In 2008, California-based game developer Visceral released Dead Space, a slickly-produced evolution of the survival horror genre. The game was an instant hit, combining the core elements of Resident Evil with the aesthetics of Ridley Scott’s Alien to create what could be considered the quintessential horror-action game. Pioneering environmental storytelling and natural storytelling deftly woven throughout the gameplay, the title was an outstanding example of the power of a focussed-narrative driven interactive experience.
Several years on, the studio’s owner EA’s sights were firmly focussed on its newly acquired Star Wars license and so it was only natural to assign the task of creating a single player action/adventure title to Visceral, with master of the craft Amy Hennig at the helm, who had previously headed up titles in the superb Uncharted series.
But the sky-high hopes for fans everywhere were dashed yesterday when EA announced in a sterile statement that the project as we knew it was effectively dead, with the game being handed off to another internal studio for a pivot to a multiplayer open-world design. Even more heartbreaking was the fact that the venerable studio was also unceremoniously axed, throwing into question the careers of some of the most talented developers in the industry.
The outpouring of emotion from across the industry was unprecedented, a mix of sadness for the staff now displaced and anger at EA for disregarding originality in favour of slavishly following industry trends.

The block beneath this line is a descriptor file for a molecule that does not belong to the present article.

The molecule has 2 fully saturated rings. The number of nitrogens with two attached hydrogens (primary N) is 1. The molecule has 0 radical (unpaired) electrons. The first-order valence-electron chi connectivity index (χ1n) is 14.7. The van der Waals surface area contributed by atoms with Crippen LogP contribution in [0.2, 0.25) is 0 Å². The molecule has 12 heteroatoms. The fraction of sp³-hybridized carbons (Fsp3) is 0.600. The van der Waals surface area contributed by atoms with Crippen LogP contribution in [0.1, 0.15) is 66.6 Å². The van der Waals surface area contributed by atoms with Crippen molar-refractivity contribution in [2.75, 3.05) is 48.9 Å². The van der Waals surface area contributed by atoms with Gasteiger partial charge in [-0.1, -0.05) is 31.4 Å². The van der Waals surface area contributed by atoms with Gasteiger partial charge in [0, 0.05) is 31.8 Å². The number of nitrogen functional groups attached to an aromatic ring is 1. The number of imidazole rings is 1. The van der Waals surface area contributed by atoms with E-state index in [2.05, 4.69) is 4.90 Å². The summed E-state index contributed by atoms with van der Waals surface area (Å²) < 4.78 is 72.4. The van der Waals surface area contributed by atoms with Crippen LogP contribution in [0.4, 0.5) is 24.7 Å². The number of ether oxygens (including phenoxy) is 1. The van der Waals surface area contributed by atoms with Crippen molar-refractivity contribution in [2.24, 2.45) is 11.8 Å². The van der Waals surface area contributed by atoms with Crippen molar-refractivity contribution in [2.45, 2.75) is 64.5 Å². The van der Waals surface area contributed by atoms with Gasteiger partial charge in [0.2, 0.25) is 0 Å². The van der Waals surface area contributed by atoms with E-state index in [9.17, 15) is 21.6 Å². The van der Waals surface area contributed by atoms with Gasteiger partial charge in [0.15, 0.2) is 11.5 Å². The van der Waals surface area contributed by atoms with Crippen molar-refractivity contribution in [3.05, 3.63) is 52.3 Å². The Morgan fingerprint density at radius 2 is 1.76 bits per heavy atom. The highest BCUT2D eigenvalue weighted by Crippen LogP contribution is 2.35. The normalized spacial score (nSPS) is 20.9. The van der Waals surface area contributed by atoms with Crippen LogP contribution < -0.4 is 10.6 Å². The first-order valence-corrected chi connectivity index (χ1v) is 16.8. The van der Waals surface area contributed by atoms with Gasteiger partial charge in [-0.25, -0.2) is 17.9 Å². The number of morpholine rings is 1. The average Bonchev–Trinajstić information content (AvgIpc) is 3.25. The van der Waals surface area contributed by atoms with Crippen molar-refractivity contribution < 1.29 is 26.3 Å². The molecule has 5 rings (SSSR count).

For those in the scene, this kind of thing is nothing new. As the development of blockbuster, AAA games becomes increasingly expensive, publishers have become decidedly risk-averse leading to a phenomenon some have come to see as the homogenisation of video games. Much like Hollywood with its endless production line of superhero movies, AAA games are quickly becoming indistinguishable from each other in their design, with most games presenting an open-world environment with a large map, dotted with icons representing usually combat-based activities and asynchronous multiplayer, allowing players to accomplish tasks solo or with friends.
Player progression is key to this game structure as well, with the player character’s gear usually being the key driver of this. This also allows publishers to indulge in that most insidious of business practices by selling loot boxes – randomised collections of gear or items that offer the player a shortcut to progression, in exchange for real-life currency.
While this type of game structure can be executed excellently, it leaves little room for new titles to make a lasting impression on players. When one thinks of the biggest franchises to transition from gaming to other industries the iconic titles that spring to mind are Sonic, Halo, Dark Souls, Call of Duty, games with singular, focused narratives. Even open-world games like Grand Theft Auto and Assassin’s Creed have had healthy licensing programmes due to being pioneers in their genre but what of the countless others that fall by the wayside? Equally MMO-style games like Destiny allow little room to develop memorable characters that will stick with the player after the game is done, due to every playthrough being unique, with player-created characters.
There’s certainly no easy solution to this problem. While a game like The Last of Us may make you laugh, cry and ponder the human condition, this focused and expertly crafted 10-hour experience will never be as lucrative as a game that is treated as a service that can continually generate and sell new content over a long period of time. Looking to smaller budgets and less bombastic experiences is a method that has worked for titles like Ninja’s Theory’s excellent Hellblade but its undeniably sad to picture a world without tentpole titles like Uncharted and God of War.
For licensees and agencies, spotting the next breakthrough game property could become increasingly difficult in this homogenised landscape.